Article Text

Download PDFPDF
Complementary and alternative medicine for children: a good or a bad thing?
  1. E Ernst
  1. Correspondence to:
    Prof. E Ernst
    Complementary Medicine, Peninsula Medical School, Universities of Exeter & Plymouth, 25 Victoria Park Road, Exeter EX2 4NT, UK; Edzard.Ernst{at}

Statistics from

Request Permissions

If you wish to reuse any or all of this article please use the link below which will take you to the Copyright Clearance Center’s RightsLink service. You will be able to get a quick price and instant permission to reuse the content in many different ways.

Commentary on the paper by Cincotta et al (see page 153)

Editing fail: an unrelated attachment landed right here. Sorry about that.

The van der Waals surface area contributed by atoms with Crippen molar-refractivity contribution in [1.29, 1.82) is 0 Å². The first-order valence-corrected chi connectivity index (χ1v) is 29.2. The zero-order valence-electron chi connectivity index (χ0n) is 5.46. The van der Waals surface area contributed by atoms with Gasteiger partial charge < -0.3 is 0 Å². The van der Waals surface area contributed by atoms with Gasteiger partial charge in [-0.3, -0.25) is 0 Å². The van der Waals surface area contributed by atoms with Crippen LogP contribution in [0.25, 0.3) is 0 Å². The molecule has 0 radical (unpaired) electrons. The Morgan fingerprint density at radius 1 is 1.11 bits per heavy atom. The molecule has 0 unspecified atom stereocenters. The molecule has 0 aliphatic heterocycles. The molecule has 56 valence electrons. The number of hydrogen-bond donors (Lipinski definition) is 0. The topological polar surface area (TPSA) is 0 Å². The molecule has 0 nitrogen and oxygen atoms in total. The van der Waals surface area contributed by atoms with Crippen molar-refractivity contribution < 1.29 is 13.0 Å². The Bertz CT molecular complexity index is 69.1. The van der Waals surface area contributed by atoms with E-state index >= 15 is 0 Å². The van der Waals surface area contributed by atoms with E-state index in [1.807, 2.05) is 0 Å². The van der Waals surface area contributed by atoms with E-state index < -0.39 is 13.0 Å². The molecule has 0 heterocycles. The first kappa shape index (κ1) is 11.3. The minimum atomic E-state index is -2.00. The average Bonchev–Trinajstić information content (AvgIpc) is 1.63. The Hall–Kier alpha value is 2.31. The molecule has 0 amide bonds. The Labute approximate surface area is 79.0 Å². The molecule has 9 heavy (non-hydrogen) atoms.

In this issue, Cincotta et al compare the usage of complementary and alternative medicine (CAM) in Cardiff (UK) with that of Melbourne (Australia).1 The authors note that it is remarkably high in both places and that a number of intriguing differences exist between the two locations. They explain these through a range of sociocultural differences. Perhaps the most obvious of these is availability, and Cincotta provide data to support this hypothesis. In a circular fashion, usage seems to determine the number of CAM practitioners which, in turn, determines usage.

In addition to these factors, there could well be others. We have, for instance, shown a striking correlation between the sales figures for BMW cars and those for CAM products.2 This suggests that affluence affects CAM usage—not altogether implausible as CAM is largely private medicine. The “undue influence of the press”3 is also noteworthy. The UK daily press depicts CAM in a significantly more positive light than conventional medicine,4 and many of the …

View Full Text


  • Competing interests: none declared

Linked Articles